Unfortunately, the decision makers at the state-run television of that time declined from airing Nivala because it was based on the work of an Indian writer and, subsequently, the idea for the entire series was cancelled. Though this was a setback, it did not deter Mehreen from doing what she loves. She continued to make short films, feature length plays, and drama serials. (full text).
Read: Mehreen Jabbar Unplugged.
Mehreen Jabbar, one of Pakistan’s outstanding young directors who has directed and produced a large number of highly acclaimed, award-winning TV serials and plays including New York Stories, Pehchaan, Kahaniyaan and Putli Ghar, has recently completed the filming phase of her first directorial venture into big-screen cinema. What’s more, her father Javed Jabbar is the executive producer of the film. It may be recalled that Javed Jabbar wrote, produced and directed the first Pakistani film in English titled Beyond the Last Mountain, released to critical acclaim domestically and in international film festivals in 1976. In the ’70s and ’80s he had also written and direc-ted several award-winning documentaries. (full text).
She says also: “Bad things have happened to Pakistani drama. The trend is mostly towards over melodramatic, unrealistic story lines and there is not enough emphasis on the acting or the stories per se. Instead, the focus seems to be on all the wrong things like make-up or the look” … What about her current projects? “I am not taking any television work, but I am doing something with my father (Javed Jabbar).
If I do end up getting a project, I will shoot it here and do post-production work in America. But what I really want now is to just cut down on television and start thinking about films. I have been wanting to make a film for quite a while and now is the time to go for it. Film is not a quick thing and it takes time. My first film will have a story that really moves me. I plan to do what I am good at, but I cannot give any more details as it is too early to do so. But something will develop by next year,” she says for now. (full text).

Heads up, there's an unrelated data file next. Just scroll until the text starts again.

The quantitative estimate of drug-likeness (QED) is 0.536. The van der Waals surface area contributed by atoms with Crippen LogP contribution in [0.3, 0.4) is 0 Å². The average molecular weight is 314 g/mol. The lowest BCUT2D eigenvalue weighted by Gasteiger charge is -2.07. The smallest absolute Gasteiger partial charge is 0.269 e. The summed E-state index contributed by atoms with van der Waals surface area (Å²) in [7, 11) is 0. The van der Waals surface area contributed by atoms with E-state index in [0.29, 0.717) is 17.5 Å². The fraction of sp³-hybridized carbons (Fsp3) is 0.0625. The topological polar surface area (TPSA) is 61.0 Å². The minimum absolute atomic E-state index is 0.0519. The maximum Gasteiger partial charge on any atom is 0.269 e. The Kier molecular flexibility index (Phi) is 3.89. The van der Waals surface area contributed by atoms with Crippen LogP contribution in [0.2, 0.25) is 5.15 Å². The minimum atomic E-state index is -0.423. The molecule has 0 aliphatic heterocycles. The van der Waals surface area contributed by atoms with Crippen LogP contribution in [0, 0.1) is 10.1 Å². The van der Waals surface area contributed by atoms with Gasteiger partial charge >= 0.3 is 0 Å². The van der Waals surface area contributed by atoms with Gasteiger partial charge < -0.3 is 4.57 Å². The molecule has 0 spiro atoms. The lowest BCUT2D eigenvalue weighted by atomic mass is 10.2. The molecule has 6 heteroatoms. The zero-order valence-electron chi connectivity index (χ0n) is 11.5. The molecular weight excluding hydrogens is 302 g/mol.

Mehreen, who has a track record of producing and directing a number of award winning telefilms and TV serials is very excited about her latest directional venture. It is her first in USA. A similar drama serial directed by her was “Aur Zindagi Badalti Hai“, based and entirely filmed in Madrid, Spain. It depicted the lives of Pakistani Diaspora in Spain. It was aired on PTV in 2000 and was a grand success, according to her. (full text).
Jab at Jabbar: In the “Mediafile” section of the March issue, Chhetria Patrakar writes that Javed Jabbar, Pakistan’s Information and Media Development advisor, is “on the right track”. But she seems to be ignorant of the fact that the same advisor-saheb was the first one to submit application for a private cable television channel, and is the most likely to get permission for one. Apparently, his daughter, Mehreen Jabbar, is at the helm of affairs. It is certain that the advisor-saheb will use his influence to get this job done, as in the past he has not been above currying favours from those in power. Most recently, he did everything within his means to get the advisor’s post, including resigning as Secretary of Information of the Milat Party, and writing puff-pieces in favour of the military regime. And to think that the likes of him had gained their reputation by supporting democracy and denouncing martial rule! Mustafa Nazir Ahmad, Pakistan. (full text).